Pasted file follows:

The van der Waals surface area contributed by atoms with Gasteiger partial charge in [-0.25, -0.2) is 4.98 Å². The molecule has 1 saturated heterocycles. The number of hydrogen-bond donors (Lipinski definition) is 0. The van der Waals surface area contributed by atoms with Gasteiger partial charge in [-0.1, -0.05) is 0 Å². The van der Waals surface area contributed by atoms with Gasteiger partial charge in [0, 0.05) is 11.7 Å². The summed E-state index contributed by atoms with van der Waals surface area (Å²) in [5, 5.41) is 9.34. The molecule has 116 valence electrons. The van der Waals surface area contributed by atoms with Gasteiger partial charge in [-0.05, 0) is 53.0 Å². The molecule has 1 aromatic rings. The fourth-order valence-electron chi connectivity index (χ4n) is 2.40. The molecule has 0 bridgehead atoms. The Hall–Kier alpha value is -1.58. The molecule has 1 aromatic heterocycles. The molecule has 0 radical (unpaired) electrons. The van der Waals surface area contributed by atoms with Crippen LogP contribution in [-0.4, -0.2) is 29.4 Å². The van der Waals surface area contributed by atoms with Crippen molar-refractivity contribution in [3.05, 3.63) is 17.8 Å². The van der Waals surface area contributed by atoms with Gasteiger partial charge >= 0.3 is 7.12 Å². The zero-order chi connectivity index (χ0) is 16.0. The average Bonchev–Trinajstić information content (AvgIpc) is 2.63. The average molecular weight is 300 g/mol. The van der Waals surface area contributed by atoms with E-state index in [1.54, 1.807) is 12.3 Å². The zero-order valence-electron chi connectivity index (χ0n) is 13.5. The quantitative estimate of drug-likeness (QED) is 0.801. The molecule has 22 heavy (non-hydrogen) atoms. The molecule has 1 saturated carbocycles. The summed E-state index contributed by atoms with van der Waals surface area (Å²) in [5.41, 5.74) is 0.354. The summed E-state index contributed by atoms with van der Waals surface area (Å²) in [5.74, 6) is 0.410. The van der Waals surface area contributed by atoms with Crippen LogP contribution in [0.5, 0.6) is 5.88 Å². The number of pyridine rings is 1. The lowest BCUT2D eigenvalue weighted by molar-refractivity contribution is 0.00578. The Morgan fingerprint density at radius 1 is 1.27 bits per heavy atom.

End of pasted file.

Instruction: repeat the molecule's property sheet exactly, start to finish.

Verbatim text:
The van der Waals surface area contributed by atoms with Gasteiger partial charge in [-0.25, -0.2) is 4.98 Å². The molecule has 1 saturated heterocycles. The number of hydrogen-bond donors (Lipinski definition) is 0. The van der Waals surface area contributed by atoms with Gasteiger partial charge in [-0.1, -0.05) is 0 Å². The van der Waals surface area contributed by atoms with Gasteiger partial charge in [0, 0.05) is 11.7 Å². The summed E-state index contributed by atoms with van der Waals surface area (Å²) in [5, 5.41) is 9.34. The molecule has 116 valence electrons. The van der Waals surface area contributed by atoms with Gasteiger partial charge in [-0.05, 0) is 53.0 Å². The molecule has 1 aromatic rings. The fourth-order valence-electron chi connectivity index (χ4n) is 2.40. The molecule has 0 bridgehead atoms. The Hall–Kier alpha value is -1.58. The molecule has 1 aromatic heterocycles. The molecule has 0 radical (unpaired) electrons. The van der Waals surface area contributed by atoms with Crippen LogP contribution in [-0.4, -0.2) is 29.4 Å². The van der Waals surface area contributed by atoms with Crippen molar-refractivity contribution in [3.05, 3.63) is 17.8 Å². The van der Waals surface area contributed by atoms with Gasteiger partial charge >= 0.3 is 7.12 Å². The zero-order chi connectivity index (χ0) is 16.0. The average Bonchev–Trinajstić information content (AvgIpc) is 2.63. The average molecular weight is 300 g/mol. The van der Waals surface area contributed by atoms with E-state index in [1.54, 1.807) is 12.3 Å². The zero-order valence-electron chi connectivity index (χ0n) is 13.5. The quantitative estimate of drug-likeness (QED) is 0.801. The molecule has 22 heavy (non-hydrogen) atoms. The molecule has 1 saturated carbocycles. The summed E-state index contributed by atoms with van der Waals surface area (Å²) in [5.41, 5.74) is 0.354. The summed E-state index contributed by atoms with van der Waals surface area (Å²) in [5.74, 6) is 0.410. The van der Waals surface area contributed by atoms with Crippen LogP contribution in [0.5, 0.6) is 5.88 Å². The number of pyridine rings is 1. The lowest BCUT2D eigenvalue weighted by molar-refractivity contribution is 0.00578. The Morgan fingerprint density at radius 1 is 1.27 bits per heavy atom.